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Systems Alliance Blog

Opinion, advice and commentary on IT and business issues from SAI
Keyword: redesign

Ready to embark on a website overhaul? Here’s where to start.

At SAI, we interact with many types of clients, from non-profits to commercial organizations to educational institutions. Despite their unique characteristics, we hear the same core concerns over and over: We know our website needs changes, but we don’t really know how to go about the process of a redesign.

Does this sound familiar? As we’ve shared before, there is often little or no separation between your website and your organization itself. When interacting with your website, it doesn’t matter whether a user is conducting a complex transaction on a desktop or a quick search on mobile; they are making rapid judgments about your brand as a whole based on their experience.

Convincing key decision makers at your organization that your web presence needs attention can be challenging, especially if executives perceive “attention” as “spending a lot of money.” Getting internal support for a big project is harder for some organizations than others, and there are many variables to consider. Depending on the size of your company and the complexity of your website, you could be looking at a significant investment. The key is to influence decision makers of how the investment will ultimately help your organization meet its goals.

If the thought of obtaining buy-in from leadership for a website redesign seems daunting, read on.

  1. Form a committee.  Before the vendor is selected or the first piece of code is written, we suggest a meeting of the minds to agree on objectives. Identify a group of people who are representative of your organization’s goals and interests—about 4-6 key players. Try to select people who (a) have a stake (i.e., the website could actually impact their part of the business), and (b) have some sway. The key is to identify top influencers. 
  2. Set a recurring meeting. Ensure this effort remains a priority by treating is like a “real” project. Set a regular meeting schedule and collaborate using a project management platform to track notes and progress in a central location. We like Basecamp and Taiga, but there are unlimited options on the market. (And no, we don’t get a kickback for our referrals!)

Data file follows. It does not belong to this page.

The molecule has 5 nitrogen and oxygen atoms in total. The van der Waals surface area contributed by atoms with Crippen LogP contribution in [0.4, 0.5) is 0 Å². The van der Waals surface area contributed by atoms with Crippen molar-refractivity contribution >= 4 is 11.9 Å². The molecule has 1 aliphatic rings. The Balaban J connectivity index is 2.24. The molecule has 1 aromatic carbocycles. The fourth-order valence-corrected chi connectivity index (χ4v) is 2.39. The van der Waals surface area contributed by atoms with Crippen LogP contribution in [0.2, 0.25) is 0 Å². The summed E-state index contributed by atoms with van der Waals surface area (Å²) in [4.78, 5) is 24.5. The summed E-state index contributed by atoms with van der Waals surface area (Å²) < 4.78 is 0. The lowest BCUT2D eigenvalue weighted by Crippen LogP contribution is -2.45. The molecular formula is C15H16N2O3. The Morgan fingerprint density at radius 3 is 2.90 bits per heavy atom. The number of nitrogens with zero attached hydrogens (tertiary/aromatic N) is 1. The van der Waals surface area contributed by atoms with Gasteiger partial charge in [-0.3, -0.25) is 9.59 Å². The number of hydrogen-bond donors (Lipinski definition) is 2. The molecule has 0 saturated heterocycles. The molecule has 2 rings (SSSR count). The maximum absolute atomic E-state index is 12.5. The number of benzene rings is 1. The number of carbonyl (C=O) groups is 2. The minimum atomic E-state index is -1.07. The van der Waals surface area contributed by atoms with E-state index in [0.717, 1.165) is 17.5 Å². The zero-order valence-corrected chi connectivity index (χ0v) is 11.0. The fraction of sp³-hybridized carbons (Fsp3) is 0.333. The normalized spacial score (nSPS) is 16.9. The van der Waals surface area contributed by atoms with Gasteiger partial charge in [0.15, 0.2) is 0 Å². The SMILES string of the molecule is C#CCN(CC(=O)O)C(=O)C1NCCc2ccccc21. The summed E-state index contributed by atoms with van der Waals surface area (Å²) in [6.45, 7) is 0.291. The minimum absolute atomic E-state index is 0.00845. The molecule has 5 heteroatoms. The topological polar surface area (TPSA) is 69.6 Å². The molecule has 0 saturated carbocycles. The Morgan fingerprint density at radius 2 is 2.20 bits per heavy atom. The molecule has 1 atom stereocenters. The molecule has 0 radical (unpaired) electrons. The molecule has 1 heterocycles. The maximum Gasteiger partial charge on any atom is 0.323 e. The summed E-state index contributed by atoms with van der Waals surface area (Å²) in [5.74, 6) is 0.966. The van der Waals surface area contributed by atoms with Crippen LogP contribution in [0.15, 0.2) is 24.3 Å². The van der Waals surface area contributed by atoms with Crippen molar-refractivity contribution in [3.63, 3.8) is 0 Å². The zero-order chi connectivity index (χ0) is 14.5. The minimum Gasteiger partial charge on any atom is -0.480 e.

3. Define business goals. Work with your newly formed committee to identify 3-5 critical business objectives that the new website can help solve. For example, in a membership association, these goals might be metrics like “increase membership” or “increase sales revenue from existing members.”  Getting support from executives for a big project investment will be twice as challenging if you can’t tie the project to a few critical goals.
  4. Define vision and requirements. When you’re making the case that your website needs to be redesigned, it helps if you can articulate a vision for the site—specifically, who is your target audience? How does your web presence need to look and feel? Why/how is it falling short today? From a requirements perspective, what does the site need to accomplish at a bare minimum? What technical requirements ought to be considered (e.g. hosting, using a web CMS, etc.)?
  5. Identify success metrics. Executives think in terms of results, so identifying success metrics—and how you plan to track them—are key.  For a website, these could be tactical goals like increasing web traffic, reducing bounce rates or increasing online leads. You could also think more broadly by tying measurable goals related to sales revenue, market share, etc.

Converting Momentum to Action

Once you’ve formed your committee, identified business goals and success metrics, and presented this information to internal stakeholders, you’re going to run into the question, “how much is this going to cost?” That’s a tough question to answer, because it really depends on what kind of web presence you have today, and what capabilities you want to obtain in the future.